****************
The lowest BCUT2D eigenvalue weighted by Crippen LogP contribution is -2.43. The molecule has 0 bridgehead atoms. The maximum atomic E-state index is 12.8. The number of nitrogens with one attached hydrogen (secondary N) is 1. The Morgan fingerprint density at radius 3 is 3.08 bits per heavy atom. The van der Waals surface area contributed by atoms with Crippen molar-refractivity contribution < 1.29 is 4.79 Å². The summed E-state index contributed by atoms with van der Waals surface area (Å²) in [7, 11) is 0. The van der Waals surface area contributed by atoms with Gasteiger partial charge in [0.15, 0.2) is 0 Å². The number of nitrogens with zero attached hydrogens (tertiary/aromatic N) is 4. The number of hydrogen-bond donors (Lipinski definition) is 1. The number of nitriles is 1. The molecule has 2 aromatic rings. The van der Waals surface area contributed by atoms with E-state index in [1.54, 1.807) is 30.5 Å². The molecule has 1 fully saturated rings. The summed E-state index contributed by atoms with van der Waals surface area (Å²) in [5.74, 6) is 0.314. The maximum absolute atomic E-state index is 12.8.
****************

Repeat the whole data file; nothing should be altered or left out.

The lowest BCUT2D eigenvalue weighted by Crippen LogP contribution is -2.43. The molecule has 0 bridgehead atoms. The maximum atomic E-state index is 12.8. The number of nitrogens with one attached hydrogen (secondary N) is 1. The Morgan fingerprint density at radius 3 is 3.08 bits per heavy atom. The van der Waals surface area contributed by atoms with Crippen molar-refractivity contribution < 1.29 is 4.79 Å². The summed E-state index contributed by atoms with van der Waals surface area (Å²) in [7, 11) is 0. The van der Waals surface area contributed by atoms with Gasteiger partial charge in [0.15, 0.2) is 0 Å². The number of nitrogens with zero attached hydrogens (tertiary/aromatic N) is 4. The number of hydrogen-bond donors (Lipinski definition) is 1. The number of nitriles is 1. The molecule has 2 aromatic rings. The van der Waals surface area contributed by atoms with E-state index in [1.54, 1.807) is 30.5 Å². The molecule has 1 fully saturated rings. The summed E-state index contributed by atoms with van der Waals surface area (Å²) in [5.74, 6) is 0.314. The maximum absolute atomic E-state index is 12.8.